Meet Blind Soldier Who Returned to KDF Despite Losing Sight

  • Kenya Defence Forces (KDF) soldiers inspect the security fencing at the Kenya-Somali border on February 21, 2017
    Kenya Defence Forces (KDF) soldiers inspect the security fencing at the Kenya-Somali border on February 21, 2017
    Daily Nation
  • For Senior Private Nderitu, joining the military was a dream and one of the best things that happened to him, until he lost his sight in a fight against Al-Shabaab insurgents.

    Having joined the military in 2008, he served in various stations and capacities, but it was when he was sent on a mission in Badhere region of Somalia, in May 2017, that his life took an unexpected twist.

    For a man who had tasted combat in very threatening situations alongside his colleagues, this was supposed to be another day in the office, but it was not.

    According to KDF's 2019 issue of the Majeshi Yetu magazine, Al Shabaab insurgents attacked Nderitu's camp, shelling the place with mortars and causing the death of two soldiers.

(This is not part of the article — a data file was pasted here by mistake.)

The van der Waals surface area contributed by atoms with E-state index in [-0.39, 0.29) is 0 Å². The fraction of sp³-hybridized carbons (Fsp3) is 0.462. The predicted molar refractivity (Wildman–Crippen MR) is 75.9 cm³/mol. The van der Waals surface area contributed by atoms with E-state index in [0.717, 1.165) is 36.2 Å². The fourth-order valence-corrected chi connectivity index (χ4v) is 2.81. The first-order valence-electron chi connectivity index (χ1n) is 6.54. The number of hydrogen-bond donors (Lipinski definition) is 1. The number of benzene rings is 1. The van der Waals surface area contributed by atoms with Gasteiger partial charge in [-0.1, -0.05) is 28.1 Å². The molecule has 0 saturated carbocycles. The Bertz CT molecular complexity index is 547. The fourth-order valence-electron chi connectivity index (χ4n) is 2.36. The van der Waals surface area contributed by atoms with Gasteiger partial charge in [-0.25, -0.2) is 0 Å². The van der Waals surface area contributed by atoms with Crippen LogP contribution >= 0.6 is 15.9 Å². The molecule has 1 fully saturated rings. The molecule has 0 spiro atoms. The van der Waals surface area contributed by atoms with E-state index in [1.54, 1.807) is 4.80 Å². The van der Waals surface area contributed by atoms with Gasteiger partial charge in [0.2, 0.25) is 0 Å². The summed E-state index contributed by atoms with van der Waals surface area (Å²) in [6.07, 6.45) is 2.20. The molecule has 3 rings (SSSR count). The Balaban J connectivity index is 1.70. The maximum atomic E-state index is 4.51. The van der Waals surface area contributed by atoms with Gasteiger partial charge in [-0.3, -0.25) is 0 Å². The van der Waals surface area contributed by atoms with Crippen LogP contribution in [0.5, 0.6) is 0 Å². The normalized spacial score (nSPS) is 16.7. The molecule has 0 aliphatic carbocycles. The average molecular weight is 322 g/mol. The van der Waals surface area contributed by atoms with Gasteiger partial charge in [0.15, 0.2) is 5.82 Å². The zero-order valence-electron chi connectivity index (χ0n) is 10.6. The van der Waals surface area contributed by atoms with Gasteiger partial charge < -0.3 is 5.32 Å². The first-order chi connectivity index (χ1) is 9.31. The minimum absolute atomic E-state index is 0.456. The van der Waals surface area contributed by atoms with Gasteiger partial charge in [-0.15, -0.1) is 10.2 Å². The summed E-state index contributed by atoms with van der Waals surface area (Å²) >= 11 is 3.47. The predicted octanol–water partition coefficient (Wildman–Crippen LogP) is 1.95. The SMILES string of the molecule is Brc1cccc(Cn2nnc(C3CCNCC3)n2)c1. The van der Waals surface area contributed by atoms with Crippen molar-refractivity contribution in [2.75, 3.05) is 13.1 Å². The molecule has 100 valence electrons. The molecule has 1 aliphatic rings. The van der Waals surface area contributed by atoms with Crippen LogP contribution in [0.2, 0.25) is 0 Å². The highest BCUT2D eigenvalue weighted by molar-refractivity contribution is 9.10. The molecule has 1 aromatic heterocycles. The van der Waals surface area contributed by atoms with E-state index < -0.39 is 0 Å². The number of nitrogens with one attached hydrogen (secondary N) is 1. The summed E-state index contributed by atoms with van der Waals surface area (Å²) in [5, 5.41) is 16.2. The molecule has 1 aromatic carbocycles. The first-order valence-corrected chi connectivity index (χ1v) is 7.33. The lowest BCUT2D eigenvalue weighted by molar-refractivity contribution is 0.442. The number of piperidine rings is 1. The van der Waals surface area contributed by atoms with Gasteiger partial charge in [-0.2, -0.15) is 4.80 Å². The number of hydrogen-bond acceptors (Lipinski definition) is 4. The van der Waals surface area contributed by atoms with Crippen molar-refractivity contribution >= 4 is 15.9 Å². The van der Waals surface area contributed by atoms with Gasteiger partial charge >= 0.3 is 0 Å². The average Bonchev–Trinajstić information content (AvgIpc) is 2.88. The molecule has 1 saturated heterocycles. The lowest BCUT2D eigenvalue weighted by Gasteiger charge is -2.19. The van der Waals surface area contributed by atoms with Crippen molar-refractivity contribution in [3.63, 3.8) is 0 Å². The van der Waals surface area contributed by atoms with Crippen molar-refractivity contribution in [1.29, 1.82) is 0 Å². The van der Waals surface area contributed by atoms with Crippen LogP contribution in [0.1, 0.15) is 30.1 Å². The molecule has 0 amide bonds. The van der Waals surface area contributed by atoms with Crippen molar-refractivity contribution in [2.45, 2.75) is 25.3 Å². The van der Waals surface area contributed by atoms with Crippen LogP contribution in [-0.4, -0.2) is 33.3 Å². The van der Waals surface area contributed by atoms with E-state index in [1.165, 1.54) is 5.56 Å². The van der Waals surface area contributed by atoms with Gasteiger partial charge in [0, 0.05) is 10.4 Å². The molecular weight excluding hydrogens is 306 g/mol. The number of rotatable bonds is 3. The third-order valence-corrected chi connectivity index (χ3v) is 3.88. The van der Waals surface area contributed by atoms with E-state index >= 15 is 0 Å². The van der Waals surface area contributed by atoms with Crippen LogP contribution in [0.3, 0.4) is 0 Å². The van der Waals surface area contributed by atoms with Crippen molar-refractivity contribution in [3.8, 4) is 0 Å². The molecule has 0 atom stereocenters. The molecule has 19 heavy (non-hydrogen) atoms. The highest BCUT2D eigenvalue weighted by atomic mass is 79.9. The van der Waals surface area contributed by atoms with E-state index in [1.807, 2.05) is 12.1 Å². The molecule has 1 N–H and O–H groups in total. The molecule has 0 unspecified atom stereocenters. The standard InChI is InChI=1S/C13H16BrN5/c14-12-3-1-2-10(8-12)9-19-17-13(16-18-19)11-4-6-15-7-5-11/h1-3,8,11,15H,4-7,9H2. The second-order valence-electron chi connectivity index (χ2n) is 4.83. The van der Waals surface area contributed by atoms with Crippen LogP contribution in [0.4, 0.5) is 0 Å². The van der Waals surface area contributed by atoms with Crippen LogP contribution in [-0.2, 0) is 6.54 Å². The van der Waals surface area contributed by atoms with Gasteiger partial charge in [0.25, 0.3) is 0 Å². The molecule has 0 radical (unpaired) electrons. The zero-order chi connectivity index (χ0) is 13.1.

KDF soldiers during one of their missions in Somalia.
    KDF soldiers during one of their missions in Somalia.
    File

    This war cost two of his friends their lives, and by the time the dust had died down, Nderitu had no clue that he had lost his sight.

    According to the publication, Nderitu was airlifted to Wilson Airport and transferred to Defence Forces Memorial Hospital (DFMH) for treatment where he went through the Intensive Care Unit (ICU) to remove shell fragments from his eyes.

    "During all this time, not once did I think that I could be blind. I had no clue. I just thought my eyes had been covered. I could hear voices but all around me was darkness.

    “My right eye was completely removed. What is on my face right now is a prosthesis. My left eye had a fragment and later on, the doctor informed me that it was not salvageable," he recalled.

    After the attack, Nderitu became a beneficiary of KDF's welfare program which helped him to transform and adapt to his new situation by enrolling him into a school for the blind where he learned braille, even on a computer.

    Majeshi Yetu informs that the KDF also provided him with a white cane for him and ensured that he had a guide for easy mobility at the Kahawa Garrison where he is based.

    The magazine informs that though Nderitu has completely lost his sight he has served and is ready to serve in whatever capacity his situation will allow.

    The KDF welfare program serves retired personnel by facilitating medical outreach, home visits, counseling and compensation in the case of injury or death.

    Fallen soldiers being commemorated at a plaque set aside for them at kahawa garrisson.
    Fallen soldiers being commemorated at a plaque set aside for them at Kahawa Garrisson.
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